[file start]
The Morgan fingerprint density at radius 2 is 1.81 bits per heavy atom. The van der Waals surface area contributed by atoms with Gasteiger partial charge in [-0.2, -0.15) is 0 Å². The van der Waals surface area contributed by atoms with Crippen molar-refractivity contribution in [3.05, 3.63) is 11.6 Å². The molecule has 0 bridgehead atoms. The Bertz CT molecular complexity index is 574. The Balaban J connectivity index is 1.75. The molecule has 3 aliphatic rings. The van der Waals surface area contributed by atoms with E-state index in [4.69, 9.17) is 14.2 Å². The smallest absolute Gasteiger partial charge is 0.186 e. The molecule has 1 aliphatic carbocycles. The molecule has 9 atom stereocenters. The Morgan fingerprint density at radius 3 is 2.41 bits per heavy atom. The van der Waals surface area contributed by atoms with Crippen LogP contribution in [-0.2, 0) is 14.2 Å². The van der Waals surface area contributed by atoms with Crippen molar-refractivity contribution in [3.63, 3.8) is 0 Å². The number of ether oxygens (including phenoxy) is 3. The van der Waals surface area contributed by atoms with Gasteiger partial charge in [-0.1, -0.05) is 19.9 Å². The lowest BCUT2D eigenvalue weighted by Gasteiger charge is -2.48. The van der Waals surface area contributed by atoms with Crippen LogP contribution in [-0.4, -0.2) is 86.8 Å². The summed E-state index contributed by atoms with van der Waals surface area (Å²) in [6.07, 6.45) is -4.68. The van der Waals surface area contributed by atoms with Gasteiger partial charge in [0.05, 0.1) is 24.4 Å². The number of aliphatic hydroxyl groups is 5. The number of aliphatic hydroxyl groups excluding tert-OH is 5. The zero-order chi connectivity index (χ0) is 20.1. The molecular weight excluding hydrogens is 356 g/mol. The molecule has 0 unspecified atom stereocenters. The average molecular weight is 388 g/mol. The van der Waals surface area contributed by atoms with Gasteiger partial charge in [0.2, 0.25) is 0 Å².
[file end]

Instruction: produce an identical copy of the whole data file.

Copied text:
The Morgan fingerprint density at radius 2 is 1.81 bits per heavy atom. The van der Waals surface area contributed by atoms with Gasteiger partial charge in [-0.2, -0.15) is 0 Å². The van der Waals surface area contributed by atoms with Crippen molar-refractivity contribution in [3.05, 3.63) is 11.6 Å². The molecule has 0 bridgehead atoms. The Bertz CT molecular complexity index is 574. The Balaban J connectivity index is 1.75. The molecule has 3 aliphatic rings. The van der Waals surface area contributed by atoms with E-state index in [4.69, 9.17) is 14.2 Å². The smallest absolute Gasteiger partial charge is 0.186 e. The molecule has 1 aliphatic carbocycles. The molecule has 9 atom stereocenters. The Morgan fingerprint density at radius 3 is 2.41 bits per heavy atom. The van der Waals surface area contributed by atoms with Crippen LogP contribution in [-0.2, 0) is 14.2 Å². The van der Waals surface area contributed by atoms with Crippen molar-refractivity contribution in [3.63, 3.8) is 0 Å². The number of ether oxygens (including phenoxy) is 3. The van der Waals surface area contributed by atoms with Gasteiger partial charge in [-0.1, -0.05) is 19.9 Å². The lowest BCUT2D eigenvalue weighted by Gasteiger charge is -2.48. The van der Waals surface area contributed by atoms with Crippen LogP contribution in [-0.4, -0.2) is 86.8 Å². The summed E-state index contributed by atoms with van der Waals surface area (Å²) in [6.07, 6.45) is -4.68. The van der Waals surface area contributed by atoms with Gasteiger partial charge in [0.05, 0.1) is 24.4 Å². The number of aliphatic hydroxyl groups is 5. The number of aliphatic hydroxyl groups excluding tert-OH is 5. The zero-order chi connectivity index (χ0) is 20.1. The molecular weight excluding hydrogens is 356 g/mol. The molecule has 0 unspecified atom stereocenters. The average molecular weight is 388 g/mol. The van der Waals surface area contributed by atoms with Gasteiger partial charge in [0.2, 0.25) is 0 Å².